Just in case you think it's all one-sided looking at his own culture, Harrison does take a look at homeopathy in the UK, not helped very much by members of the royal family swearing by it. To correct him a little on that, there's more interest in it by the upper and upper middle classes in homeopathy than the rest of us who are less likely to be taken in. We lower classes don't share in such stupidity.
One chapter that gave me an extreme 'Eureka!' moment and something I'm not even sure if Harrison considered with chapter twenty-five but I ended up comparing his example of faith-healer Benny Hinn to Christ, then the later could well have been a practicing evangelist himself and the miracles an exaggeration with no proof of the results being sustained after the 'cures'. Granted Christ might not have been after wealth, but big congregations of any sort do tend to have a euphoric moment and why shouldn't it have applied back then? When you cross-check this chapter with chapter twenty-eight in regards to which god(s) are real, I hope this will get anyone to question their faith in anything you can't see and touch. By nature, Man has shown itself to have a need to believe in things and the root of this entire book shows it can so often be misled.
Harrison gives a great argument as to the rise in measles and other juvenile diseases which should have any concerned parent rushing to get their kids the MMR vaccination as quickly as possible. Those juvenile diseases are normally under control, they haven't gone away.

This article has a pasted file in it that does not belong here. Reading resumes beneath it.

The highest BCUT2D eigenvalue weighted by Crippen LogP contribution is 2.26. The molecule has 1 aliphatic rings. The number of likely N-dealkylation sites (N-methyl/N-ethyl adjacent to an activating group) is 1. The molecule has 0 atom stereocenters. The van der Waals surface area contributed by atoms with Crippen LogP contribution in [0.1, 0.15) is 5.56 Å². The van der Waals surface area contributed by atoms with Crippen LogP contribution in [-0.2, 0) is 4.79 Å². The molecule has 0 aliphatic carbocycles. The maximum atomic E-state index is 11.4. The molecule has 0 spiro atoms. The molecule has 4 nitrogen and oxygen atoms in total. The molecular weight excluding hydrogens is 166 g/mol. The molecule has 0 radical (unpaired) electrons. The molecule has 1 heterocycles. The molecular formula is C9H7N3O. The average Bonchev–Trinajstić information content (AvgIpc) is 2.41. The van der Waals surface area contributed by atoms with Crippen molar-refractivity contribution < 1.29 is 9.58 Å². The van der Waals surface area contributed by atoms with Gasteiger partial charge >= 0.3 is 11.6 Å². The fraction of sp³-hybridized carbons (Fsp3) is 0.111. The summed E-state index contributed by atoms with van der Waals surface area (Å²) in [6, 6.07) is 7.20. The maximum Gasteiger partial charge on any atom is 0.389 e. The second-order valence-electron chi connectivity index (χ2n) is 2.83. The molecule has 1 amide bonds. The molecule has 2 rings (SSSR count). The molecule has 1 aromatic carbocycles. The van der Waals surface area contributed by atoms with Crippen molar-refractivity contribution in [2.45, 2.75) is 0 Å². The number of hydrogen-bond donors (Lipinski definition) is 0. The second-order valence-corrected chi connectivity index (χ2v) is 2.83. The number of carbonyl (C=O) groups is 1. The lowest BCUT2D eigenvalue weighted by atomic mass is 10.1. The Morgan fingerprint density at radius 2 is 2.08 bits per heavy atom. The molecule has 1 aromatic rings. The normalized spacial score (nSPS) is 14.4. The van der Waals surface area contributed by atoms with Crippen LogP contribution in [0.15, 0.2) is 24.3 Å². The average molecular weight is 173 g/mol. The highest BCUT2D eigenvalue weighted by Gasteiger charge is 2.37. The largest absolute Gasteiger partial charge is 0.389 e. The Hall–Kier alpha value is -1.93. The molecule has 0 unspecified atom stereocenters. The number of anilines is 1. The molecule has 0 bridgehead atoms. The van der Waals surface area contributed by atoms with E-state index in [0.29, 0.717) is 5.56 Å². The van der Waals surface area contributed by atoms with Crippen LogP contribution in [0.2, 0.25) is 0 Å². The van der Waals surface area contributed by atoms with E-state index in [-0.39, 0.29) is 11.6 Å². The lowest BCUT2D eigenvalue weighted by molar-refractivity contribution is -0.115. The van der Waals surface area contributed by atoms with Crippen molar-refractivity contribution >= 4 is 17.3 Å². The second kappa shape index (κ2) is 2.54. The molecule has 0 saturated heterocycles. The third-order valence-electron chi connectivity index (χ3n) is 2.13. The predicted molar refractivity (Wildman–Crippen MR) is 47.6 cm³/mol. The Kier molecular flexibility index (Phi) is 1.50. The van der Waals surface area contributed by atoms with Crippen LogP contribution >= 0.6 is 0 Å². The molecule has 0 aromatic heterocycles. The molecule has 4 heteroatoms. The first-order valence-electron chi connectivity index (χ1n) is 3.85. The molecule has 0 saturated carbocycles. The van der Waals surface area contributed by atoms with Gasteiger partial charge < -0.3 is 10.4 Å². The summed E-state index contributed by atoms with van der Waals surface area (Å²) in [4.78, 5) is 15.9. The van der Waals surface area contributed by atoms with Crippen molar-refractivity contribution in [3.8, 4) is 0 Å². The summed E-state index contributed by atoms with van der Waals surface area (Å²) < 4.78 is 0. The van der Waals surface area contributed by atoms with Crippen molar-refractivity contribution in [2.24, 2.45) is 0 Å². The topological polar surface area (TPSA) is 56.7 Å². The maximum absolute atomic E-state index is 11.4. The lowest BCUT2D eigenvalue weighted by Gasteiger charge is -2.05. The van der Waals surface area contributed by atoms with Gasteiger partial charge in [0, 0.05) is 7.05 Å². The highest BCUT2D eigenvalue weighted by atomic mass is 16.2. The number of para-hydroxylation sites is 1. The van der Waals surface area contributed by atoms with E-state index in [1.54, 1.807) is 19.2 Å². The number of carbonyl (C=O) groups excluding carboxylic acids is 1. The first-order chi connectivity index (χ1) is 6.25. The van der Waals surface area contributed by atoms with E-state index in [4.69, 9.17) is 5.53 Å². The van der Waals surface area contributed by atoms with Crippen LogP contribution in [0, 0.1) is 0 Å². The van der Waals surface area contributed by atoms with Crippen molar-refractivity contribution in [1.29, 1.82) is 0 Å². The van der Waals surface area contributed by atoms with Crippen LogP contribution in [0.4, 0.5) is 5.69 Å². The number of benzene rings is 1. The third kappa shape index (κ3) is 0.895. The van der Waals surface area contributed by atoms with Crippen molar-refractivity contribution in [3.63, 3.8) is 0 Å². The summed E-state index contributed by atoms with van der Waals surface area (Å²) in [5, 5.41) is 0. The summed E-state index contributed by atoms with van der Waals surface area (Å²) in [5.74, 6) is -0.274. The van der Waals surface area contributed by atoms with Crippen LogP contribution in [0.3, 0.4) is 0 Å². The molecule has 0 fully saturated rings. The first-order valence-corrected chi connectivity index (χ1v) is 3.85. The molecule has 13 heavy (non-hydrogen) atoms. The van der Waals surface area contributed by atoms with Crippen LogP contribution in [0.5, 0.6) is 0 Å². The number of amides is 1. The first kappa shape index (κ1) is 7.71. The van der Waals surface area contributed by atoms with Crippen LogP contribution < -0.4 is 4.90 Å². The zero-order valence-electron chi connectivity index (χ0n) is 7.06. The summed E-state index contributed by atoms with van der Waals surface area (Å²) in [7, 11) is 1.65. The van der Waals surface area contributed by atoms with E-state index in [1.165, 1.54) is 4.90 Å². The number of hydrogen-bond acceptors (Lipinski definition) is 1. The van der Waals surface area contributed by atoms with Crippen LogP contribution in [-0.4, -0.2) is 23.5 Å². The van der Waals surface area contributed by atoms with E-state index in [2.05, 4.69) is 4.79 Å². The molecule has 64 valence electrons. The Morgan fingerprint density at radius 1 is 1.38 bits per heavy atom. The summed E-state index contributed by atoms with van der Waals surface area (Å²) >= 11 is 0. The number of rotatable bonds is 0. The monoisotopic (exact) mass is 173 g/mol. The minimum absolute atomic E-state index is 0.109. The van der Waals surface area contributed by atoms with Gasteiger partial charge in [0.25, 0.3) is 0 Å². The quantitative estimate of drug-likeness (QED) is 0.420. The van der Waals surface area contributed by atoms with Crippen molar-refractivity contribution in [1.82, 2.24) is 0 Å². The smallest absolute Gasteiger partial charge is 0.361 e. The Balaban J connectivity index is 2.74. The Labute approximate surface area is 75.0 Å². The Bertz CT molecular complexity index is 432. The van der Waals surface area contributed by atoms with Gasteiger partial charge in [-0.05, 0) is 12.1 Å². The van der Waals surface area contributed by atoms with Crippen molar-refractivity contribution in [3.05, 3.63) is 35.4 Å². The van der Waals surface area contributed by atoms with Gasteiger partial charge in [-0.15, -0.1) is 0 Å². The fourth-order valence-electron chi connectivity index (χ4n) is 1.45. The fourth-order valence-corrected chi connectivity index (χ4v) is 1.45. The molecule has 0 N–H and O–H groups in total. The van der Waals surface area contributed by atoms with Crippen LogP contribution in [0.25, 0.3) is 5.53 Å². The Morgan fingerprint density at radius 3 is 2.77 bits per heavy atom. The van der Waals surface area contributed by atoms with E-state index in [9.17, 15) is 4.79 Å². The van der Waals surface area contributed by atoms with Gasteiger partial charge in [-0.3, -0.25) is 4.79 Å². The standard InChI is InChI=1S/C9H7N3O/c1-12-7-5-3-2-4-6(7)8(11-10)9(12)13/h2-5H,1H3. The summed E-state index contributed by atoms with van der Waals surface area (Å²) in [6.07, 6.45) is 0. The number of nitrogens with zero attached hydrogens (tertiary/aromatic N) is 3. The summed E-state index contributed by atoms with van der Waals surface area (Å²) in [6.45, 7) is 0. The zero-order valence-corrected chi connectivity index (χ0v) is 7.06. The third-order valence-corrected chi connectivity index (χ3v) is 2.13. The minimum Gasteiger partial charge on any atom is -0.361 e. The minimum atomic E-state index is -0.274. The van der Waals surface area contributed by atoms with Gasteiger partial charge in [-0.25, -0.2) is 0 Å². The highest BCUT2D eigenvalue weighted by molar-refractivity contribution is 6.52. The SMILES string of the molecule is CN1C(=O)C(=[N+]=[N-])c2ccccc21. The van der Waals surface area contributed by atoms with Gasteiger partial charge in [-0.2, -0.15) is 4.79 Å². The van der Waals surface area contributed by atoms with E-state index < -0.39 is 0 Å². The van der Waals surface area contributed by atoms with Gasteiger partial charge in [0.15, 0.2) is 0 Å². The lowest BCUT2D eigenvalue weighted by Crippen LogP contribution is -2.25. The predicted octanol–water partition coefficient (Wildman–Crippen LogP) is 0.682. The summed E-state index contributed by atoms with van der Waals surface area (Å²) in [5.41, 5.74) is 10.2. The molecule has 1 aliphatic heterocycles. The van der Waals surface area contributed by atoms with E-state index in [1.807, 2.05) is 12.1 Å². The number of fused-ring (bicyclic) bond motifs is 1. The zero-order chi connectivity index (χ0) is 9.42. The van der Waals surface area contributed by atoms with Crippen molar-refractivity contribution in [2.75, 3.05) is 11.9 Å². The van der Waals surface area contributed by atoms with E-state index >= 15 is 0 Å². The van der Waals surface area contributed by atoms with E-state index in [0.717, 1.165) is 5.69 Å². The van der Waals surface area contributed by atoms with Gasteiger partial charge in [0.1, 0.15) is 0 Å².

According to Harrison, over 40% of Americans never read a book again after graduating from education which beggars the question of what do they do with their time? As this number keeps coming up, I do wonder if it's the same 40% who also believe in creationism. Mind you, 60% of Americans believe Noah's Ark to be a true event as well and even more, 75%, believe in angels. This and other statistics make for scary reading of a high-tech country with such backward beliefs although I would like to see a better breakdown analysis of how many third world immigrants responses would affect this as it would in the UK.
Lest you think this book is all about religion, Harrison moves back to the arcane with haunted houses. Granted we have more of them in the UK but we also have a lot of old creaking houses as well. What is far scarier is the number of people killed as witches up to this very day. If witches were so powerful then why are they so easy to capture and kill? Totally illogical.
As to the existence of Bigfoot or Sasquatch in the USA and Canada, come to that, especially as so many Native Indian places are named after it. Even outside of the hoaxes, I can't help feel there is a lot of northern forest areas that haven't been explored which could conceivably conceal a working population although one would have to question what they feed on. I really did wish he'd asked Jane Goodall about her belief in these giants as I suspect she wouldn't be pointing towards the Americas but Outer Mongolia where there is often more than a hint that there are some man-apes roaming about.
There's a lot more in this book but my reaction should tell you there's enough to whet all your appetites, if not make you more informed. I would recommend that you read the whole book through rather than cherrypick particular interests, mostly because all of the subjects will make you stop and think, especially on subjects you might have taken for granted. From a Science Fiction perspective, it might make it easier to forget the old tropes and come up with some new as well. Don't believe without checking facts and get reliable sources.